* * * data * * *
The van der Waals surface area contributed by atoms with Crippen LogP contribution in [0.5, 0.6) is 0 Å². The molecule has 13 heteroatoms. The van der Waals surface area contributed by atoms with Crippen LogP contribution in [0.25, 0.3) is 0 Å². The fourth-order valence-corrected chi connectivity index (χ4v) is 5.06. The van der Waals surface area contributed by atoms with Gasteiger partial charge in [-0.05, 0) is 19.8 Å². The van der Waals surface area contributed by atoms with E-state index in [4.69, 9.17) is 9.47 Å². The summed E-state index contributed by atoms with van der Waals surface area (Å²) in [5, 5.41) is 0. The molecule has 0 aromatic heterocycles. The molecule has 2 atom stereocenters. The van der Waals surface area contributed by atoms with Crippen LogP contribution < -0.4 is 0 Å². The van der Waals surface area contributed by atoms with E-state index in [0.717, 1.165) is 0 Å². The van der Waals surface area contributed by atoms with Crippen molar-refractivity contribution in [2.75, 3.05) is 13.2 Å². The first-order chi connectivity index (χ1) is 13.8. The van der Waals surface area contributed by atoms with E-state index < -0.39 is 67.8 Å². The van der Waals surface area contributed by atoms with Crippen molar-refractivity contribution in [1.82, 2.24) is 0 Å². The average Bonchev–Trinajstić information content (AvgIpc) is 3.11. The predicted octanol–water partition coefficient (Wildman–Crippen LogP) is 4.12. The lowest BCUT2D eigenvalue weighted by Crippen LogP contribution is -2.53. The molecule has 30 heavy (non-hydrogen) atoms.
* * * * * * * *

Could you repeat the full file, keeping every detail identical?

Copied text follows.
The van der Waals surface area contributed by atoms with Crippen LogP contribution in [0.5, 0.6) is 0 Å². The molecule has 13 heteroatoms. The van der Waals surface area contributed by atoms with Crippen LogP contribution in [0.25, 0.3) is 0 Å². The fourth-order valence-corrected chi connectivity index (χ4v) is 5.06. The van der Waals surface area contributed by atoms with Gasteiger partial charge in [-0.05, 0) is 19.8 Å². The van der Waals surface area contributed by atoms with E-state index in [4.69, 9.17) is 9.47 Å². The summed E-state index contributed by atoms with van der Waals surface area (Å²) in [5, 5.41) is 0. The molecule has 0 aromatic heterocycles. The molecule has 2 atom stereocenters. The van der Waals surface area contributed by atoms with Crippen LogP contribution < -0.4 is 0 Å². The van der Waals surface area contributed by atoms with E-state index in [0.717, 1.165) is 0 Å². The van der Waals surface area contributed by atoms with Crippen molar-refractivity contribution in [2.75, 3.05) is 13.2 Å². The first-order chi connectivity index (χ1) is 13.8. The van der Waals surface area contributed by atoms with E-state index < -0.39 is 67.8 Å². The van der Waals surface area contributed by atoms with Crippen molar-refractivity contribution in [1.82, 2.24) is 0 Å². The average Bonchev–Trinajstić information content (AvgIpc) is 3.11. The predicted octanol–water partition coefficient (Wildman–Crippen LogP) is 4.12. The lowest BCUT2D eigenvalue weighted by Crippen LogP contribution is -2.53. The molecule has 30 heavy (non-hydrogen) atoms.